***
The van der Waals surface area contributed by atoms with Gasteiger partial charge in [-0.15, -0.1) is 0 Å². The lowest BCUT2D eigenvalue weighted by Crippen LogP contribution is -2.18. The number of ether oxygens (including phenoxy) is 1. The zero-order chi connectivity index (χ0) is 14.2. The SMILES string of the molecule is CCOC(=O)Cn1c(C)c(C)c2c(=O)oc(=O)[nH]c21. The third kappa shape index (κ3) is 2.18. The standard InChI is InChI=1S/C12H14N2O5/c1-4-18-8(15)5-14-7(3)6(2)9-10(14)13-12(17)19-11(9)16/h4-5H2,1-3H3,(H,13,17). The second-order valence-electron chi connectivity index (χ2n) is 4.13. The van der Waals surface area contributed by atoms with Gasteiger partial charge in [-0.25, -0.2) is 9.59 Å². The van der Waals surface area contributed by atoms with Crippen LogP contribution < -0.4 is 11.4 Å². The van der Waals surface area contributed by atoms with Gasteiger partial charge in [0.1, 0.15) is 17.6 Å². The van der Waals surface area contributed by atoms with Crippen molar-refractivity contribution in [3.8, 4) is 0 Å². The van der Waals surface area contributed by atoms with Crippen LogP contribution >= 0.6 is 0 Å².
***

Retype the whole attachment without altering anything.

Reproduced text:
The van der Waals surface area contributed by atoms with Gasteiger partial charge in [-0.15, -0.1) is 0 Å². The lowest BCUT2D eigenvalue weighted by Crippen LogP contribution is -2.18. The number of ether oxygens (including phenoxy) is 1. The zero-order chi connectivity index (χ0) is 14.2. The SMILES string of the molecule is CCOC(=O)Cn1c(C)c(C)c2c(=O)oc(=O)[nH]c21. The third kappa shape index (κ3) is 2.18. The standard InChI is InChI=1S/C12H14N2O5/c1-4-18-8(15)5-14-7(3)6(2)9-10(14)13-12(17)19-11(9)16/h4-5H2,1-3H3,(H,13,17). The second-order valence-electron chi connectivity index (χ2n) is 4.13. The van der Waals surface area contributed by atoms with Gasteiger partial charge in [-0.25, -0.2) is 9.59 Å². The van der Waals surface area contributed by atoms with Crippen LogP contribution < -0.4 is 11.4 Å². The van der Waals surface area contributed by atoms with Gasteiger partial charge in [0.1, 0.15) is 17.6 Å². The van der Waals surface area contributed by atoms with Crippen molar-refractivity contribution in [3.8, 4) is 0 Å². The van der Waals surface area contributed by atoms with Crippen LogP contribution >= 0.6 is 0 Å².